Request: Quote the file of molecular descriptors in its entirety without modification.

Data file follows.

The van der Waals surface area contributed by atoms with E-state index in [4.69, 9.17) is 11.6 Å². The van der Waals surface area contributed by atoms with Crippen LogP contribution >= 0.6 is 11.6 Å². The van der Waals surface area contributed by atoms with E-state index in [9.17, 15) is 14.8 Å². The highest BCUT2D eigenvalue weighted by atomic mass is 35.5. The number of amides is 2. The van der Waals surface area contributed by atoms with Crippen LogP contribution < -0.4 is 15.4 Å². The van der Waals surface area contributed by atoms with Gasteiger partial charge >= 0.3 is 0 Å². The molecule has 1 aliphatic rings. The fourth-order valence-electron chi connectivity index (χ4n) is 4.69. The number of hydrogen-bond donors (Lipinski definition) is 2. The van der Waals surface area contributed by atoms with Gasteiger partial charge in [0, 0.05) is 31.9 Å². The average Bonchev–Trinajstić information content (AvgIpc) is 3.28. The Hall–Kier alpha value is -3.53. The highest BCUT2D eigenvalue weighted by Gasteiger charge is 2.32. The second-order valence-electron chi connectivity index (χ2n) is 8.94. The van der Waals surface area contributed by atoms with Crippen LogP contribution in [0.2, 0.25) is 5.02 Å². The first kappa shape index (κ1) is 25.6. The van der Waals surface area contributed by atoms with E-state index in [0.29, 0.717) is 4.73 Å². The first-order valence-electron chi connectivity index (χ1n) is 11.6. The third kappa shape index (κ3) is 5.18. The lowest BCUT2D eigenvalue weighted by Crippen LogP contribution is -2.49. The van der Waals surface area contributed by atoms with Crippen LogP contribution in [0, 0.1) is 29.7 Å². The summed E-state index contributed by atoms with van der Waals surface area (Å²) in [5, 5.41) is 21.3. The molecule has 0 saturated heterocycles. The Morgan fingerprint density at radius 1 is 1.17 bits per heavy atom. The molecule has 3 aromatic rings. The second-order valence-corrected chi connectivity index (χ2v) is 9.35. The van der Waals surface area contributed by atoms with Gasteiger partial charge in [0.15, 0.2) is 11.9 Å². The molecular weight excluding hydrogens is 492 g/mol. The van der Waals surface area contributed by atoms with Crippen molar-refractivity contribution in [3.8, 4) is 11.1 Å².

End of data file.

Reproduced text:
The van der Waals surface area contributed by atoms with E-state index in [4.69, 9.17) is 11.6 Å². The van der Waals surface area contributed by atoms with Crippen LogP contribution >= 0.6 is 11.6 Å². The van der Waals surface area contributed by atoms with E-state index in [9.17, 15) is 14.8 Å². The highest BCUT2D eigenvalue weighted by atomic mass is 35.5. The number of amides is 2. The van der Waals surface area contributed by atoms with Crippen LogP contribution < -0.4 is 15.4 Å². The van der Waals surface area contributed by atoms with Gasteiger partial charge >= 0.3 is 0 Å². The molecule has 1 aliphatic rings. The fourth-order valence-electron chi connectivity index (χ4n) is 4.69. The number of hydrogen-bond donors (Lipinski definition) is 2. The van der Waals surface area contributed by atoms with Gasteiger partial charge in [0, 0.05) is 31.9 Å². The average Bonchev–Trinajstić information content (AvgIpc) is 3.28. The Hall–Kier alpha value is -3.53. The highest BCUT2D eigenvalue weighted by Gasteiger charge is 2.32. The second-order valence-electron chi connectivity index (χ2n) is 8.94. The van der Waals surface area contributed by atoms with Crippen LogP contribution in [0.2, 0.25) is 5.02 Å². The first kappa shape index (κ1) is 25.6. The van der Waals surface area contributed by atoms with E-state index in [0.29, 0.717) is 4.73 Å². The first-order valence-electron chi connectivity index (χ1n) is 11.6. The third kappa shape index (κ3) is 5.18. The lowest BCUT2D eigenvalue weighted by Crippen LogP contribution is -2.49. The van der Waals surface area contributed by atoms with Crippen LogP contribution in [0, 0.1) is 29.7 Å². The summed E-state index contributed by atoms with van der Waals surface area (Å²) in [5, 5.41) is 21.3. The molecule has 0 saturated heterocycles. The Morgan fingerprint density at radius 1 is 1.17 bits per heavy atom. The molecule has 3 aromatic rings. The second-order valence-corrected chi connectivity index (χ2v) is 9.35. The van der Waals surface area contributed by atoms with Gasteiger partial charge in [0.15, 0.2) is 11.9 Å². The molecular weight excluding hydrogens is 492 g/mol. The van der Waals surface area contributed by atoms with Crippen molar-refractivity contribution in [3.8, 4) is 11.1 Å².